I’m writing this post is because of a recent auguration event of ‘Taman Jomblo’ or ‘Taman Pasopati’ that located under the Pasopati Flyover, Bandung. I remember that (in one of my paper about urban acupuncture) I pointed some places that would be a good place to do an urban acupuncture project, and one of them is under The Pasopati Flyover. And just a few days ago, we have witnessed an urban acupuncture project had been done in that place. Hooray Mr. Mayor!!
Originally this writing was taken from my pubication in Artepolis Intrnational Conference in 2012 (8 pages ), but I will only cut some of the introduction though.
Urban acupuncture basically is a philosophy that is used to solve social problems in urban areas. In urban acupuncture, a city regarded as the human body. The physical structures that exist in a city such as buildings, public spaces and streets regarded as Zang-Fu (organs) in Chinese Traditional Medicine system, while the pattern of activity and movement of people in the city regarded as Qi, energy that flow in the body. The main purpose of urban acupuncture is to maintain energy flows in the body (city) so it can work properly.
The term ‘Urban Acupuncture’ was first stated by Manuel de Sola-Morales. (Shieh, 2006). Through the concept of urban acupuncture, Manuel de Sola-Morales tried to solve urban problems through projects of strategic architecture. The concept of urban acupuncture refers to urban interventions that are healing, can be built in a short time and spontaneously able to improve the surrounding environment.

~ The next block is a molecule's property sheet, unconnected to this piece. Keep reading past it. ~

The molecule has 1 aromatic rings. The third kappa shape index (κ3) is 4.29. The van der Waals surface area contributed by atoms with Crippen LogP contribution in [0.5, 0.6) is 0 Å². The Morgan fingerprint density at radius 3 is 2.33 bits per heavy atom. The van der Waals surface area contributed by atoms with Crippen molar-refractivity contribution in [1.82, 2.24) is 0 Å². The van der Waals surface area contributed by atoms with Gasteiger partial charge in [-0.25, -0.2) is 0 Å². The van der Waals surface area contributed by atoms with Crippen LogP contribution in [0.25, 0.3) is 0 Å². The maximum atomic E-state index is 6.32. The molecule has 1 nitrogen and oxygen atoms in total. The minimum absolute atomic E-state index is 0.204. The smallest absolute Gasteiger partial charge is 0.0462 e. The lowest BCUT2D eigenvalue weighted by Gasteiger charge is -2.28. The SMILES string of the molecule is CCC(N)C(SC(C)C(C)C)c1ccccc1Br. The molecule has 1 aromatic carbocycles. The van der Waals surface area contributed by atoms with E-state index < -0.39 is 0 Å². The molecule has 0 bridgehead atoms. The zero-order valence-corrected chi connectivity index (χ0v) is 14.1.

Jaime Lerner presents his analogies; that cars in the city streets as an ‘urban cholesterol’. If the roads are the arteries and veins of the body, the car depicted as cholesterol that clogs. With this analogy, Lerner encouraged more people to use public transport. (Lerner, 2003). The main objective of urban acupuncture is ‘Cities for People’. The cities of today are not designed for human comfort, but for the circulation of cars, and lots of private spaces are provided over the public space. Many cities have lost the element of its humanity, when they began to modify the three public spaces, the rivers, streets and town square. (Lerner, 2003).
Acupuncturist should be able to determine the exact point to be able to heal the body of the patient. Similarly, in urban design, an urban designer should be able to determine the right location that will provide benefits to all parts of the city. To determine the location, the acupuncturist should know the symptoms, causes, and determine the patient’s illness.